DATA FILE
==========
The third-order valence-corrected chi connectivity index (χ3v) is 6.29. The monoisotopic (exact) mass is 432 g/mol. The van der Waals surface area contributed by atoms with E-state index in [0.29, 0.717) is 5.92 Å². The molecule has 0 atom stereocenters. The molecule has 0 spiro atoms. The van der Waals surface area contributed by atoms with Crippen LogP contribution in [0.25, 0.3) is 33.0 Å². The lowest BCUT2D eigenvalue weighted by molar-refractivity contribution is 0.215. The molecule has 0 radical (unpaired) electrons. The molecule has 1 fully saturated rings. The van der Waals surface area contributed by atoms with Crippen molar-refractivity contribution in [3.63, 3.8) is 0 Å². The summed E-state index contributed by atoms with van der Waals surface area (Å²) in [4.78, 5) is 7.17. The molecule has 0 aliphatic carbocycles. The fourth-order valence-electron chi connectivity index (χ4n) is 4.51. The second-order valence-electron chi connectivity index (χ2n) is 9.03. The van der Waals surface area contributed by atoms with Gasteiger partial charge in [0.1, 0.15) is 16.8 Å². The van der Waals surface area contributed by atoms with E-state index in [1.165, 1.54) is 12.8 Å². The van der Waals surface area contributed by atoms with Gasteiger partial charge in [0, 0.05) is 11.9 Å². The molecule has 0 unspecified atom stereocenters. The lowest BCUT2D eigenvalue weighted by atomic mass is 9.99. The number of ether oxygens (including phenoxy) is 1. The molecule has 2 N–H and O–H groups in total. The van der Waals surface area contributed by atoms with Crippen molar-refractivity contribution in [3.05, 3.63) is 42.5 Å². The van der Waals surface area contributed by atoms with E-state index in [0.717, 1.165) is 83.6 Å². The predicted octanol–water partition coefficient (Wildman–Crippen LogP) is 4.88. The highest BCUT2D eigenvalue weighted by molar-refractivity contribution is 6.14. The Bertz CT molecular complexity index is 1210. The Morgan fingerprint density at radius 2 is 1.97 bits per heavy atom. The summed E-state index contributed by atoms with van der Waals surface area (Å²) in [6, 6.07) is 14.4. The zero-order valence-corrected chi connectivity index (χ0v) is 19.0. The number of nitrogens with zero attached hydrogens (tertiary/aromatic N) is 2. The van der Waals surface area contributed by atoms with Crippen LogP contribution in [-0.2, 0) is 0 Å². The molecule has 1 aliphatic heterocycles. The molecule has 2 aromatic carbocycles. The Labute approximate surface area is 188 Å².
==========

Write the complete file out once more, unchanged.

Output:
The third-order valence-corrected chi connectivity index (χ3v) is 6.29. The monoisotopic (exact) mass is 432 g/mol. The van der Waals surface area contributed by atoms with E-state index in [0.29, 0.717) is 5.92 Å². The molecule has 0 atom stereocenters. The molecule has 0 spiro atoms. The van der Waals surface area contributed by atoms with Crippen LogP contribution in [0.25, 0.3) is 33.0 Å². The lowest BCUT2D eigenvalue weighted by molar-refractivity contribution is 0.215. The molecule has 0 radical (unpaired) electrons. The molecule has 1 fully saturated rings. The van der Waals surface area contributed by atoms with Crippen molar-refractivity contribution in [3.63, 3.8) is 0 Å². The summed E-state index contributed by atoms with van der Waals surface area (Å²) in [4.78, 5) is 7.17. The molecule has 0 aliphatic carbocycles. The fourth-order valence-electron chi connectivity index (χ4n) is 4.51. The second-order valence-electron chi connectivity index (χ2n) is 9.03. The van der Waals surface area contributed by atoms with Gasteiger partial charge in [0.1, 0.15) is 16.8 Å². The van der Waals surface area contributed by atoms with E-state index in [1.165, 1.54) is 12.8 Å². The van der Waals surface area contributed by atoms with Gasteiger partial charge in [0, 0.05) is 11.9 Å². The molecule has 0 unspecified atom stereocenters. The lowest BCUT2D eigenvalue weighted by atomic mass is 9.99. The number of ether oxygens (including phenoxy) is 1. The molecule has 2 N–H and O–H groups in total. The van der Waals surface area contributed by atoms with Crippen molar-refractivity contribution in [3.05, 3.63) is 42.5 Å². The van der Waals surface area contributed by atoms with E-state index in [0.717, 1.165) is 83.6 Å². The predicted octanol–water partition coefficient (Wildman–Crippen LogP) is 4.88. The highest BCUT2D eigenvalue weighted by molar-refractivity contribution is 6.14. The Bertz CT molecular complexity index is 1210. The Morgan fingerprint density at radius 2 is 1.97 bits per heavy atom. The summed E-state index contributed by atoms with van der Waals surface area (Å²) in [6, 6.07) is 14.4. The zero-order valence-corrected chi connectivity index (χ0v) is 19.0. The number of nitrogens with zero attached hydrogens (tertiary/aromatic N) is 2. The van der Waals surface area contributed by atoms with Crippen LogP contribution in [-0.2, 0) is 0 Å². The molecule has 1 aliphatic heterocycles. The molecule has 2 aromatic carbocycles. The Labute approximate surface area is 188 Å².